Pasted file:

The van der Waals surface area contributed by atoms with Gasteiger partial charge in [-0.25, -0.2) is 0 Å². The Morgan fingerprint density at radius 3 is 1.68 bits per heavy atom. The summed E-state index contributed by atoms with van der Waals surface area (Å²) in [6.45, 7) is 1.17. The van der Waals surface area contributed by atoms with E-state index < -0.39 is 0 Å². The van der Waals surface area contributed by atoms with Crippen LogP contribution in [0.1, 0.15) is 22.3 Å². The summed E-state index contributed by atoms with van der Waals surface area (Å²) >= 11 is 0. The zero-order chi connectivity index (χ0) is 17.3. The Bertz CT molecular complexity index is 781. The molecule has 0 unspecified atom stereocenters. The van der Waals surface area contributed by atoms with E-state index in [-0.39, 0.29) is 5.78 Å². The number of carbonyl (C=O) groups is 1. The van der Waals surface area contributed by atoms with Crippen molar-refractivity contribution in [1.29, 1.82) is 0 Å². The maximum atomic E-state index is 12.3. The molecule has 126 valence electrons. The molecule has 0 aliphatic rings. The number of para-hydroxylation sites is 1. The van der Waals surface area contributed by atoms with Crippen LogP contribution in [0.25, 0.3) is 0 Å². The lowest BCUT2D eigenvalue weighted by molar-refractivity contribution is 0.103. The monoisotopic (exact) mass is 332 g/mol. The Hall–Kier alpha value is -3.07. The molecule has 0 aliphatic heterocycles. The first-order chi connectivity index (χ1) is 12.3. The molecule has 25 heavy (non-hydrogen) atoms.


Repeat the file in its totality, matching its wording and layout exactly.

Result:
The van der Waals surface area contributed by atoms with Gasteiger partial charge in [-0.25, -0.2) is 0 Å². The Morgan fingerprint density at radius 3 is 1.68 bits per heavy atom. The summed E-state index contributed by atoms with van der Waals surface area (Å²) in [6.45, 7) is 1.17. The van der Waals surface area contributed by atoms with E-state index < -0.39 is 0 Å². The van der Waals surface area contributed by atoms with Crippen LogP contribution in [0.1, 0.15) is 22.3 Å². The summed E-state index contributed by atoms with van der Waals surface area (Å²) >= 11 is 0. The zero-order chi connectivity index (χ0) is 17.3. The Bertz CT molecular complexity index is 781. The molecule has 0 unspecified atom stereocenters. The van der Waals surface area contributed by atoms with E-state index in [-0.39, 0.29) is 5.78 Å². The number of carbonyl (C=O) groups is 1. The van der Waals surface area contributed by atoms with Crippen molar-refractivity contribution in [1.29, 1.82) is 0 Å². The maximum atomic E-state index is 12.3. The molecule has 126 valence electrons. The molecule has 0 aliphatic rings. The number of para-hydroxylation sites is 1. The van der Waals surface area contributed by atoms with Crippen LogP contribution in [0.25, 0.3) is 0 Å². The lowest BCUT2D eigenvalue weighted by molar-refractivity contribution is 0.103. The monoisotopic (exact) mass is 332 g/mol. The Hall–Kier alpha value is -3.07. The molecule has 0 aliphatic heterocycles. The first-order chi connectivity index (χ1) is 12.3. The molecule has 25 heavy (non-hydrogen) atoms.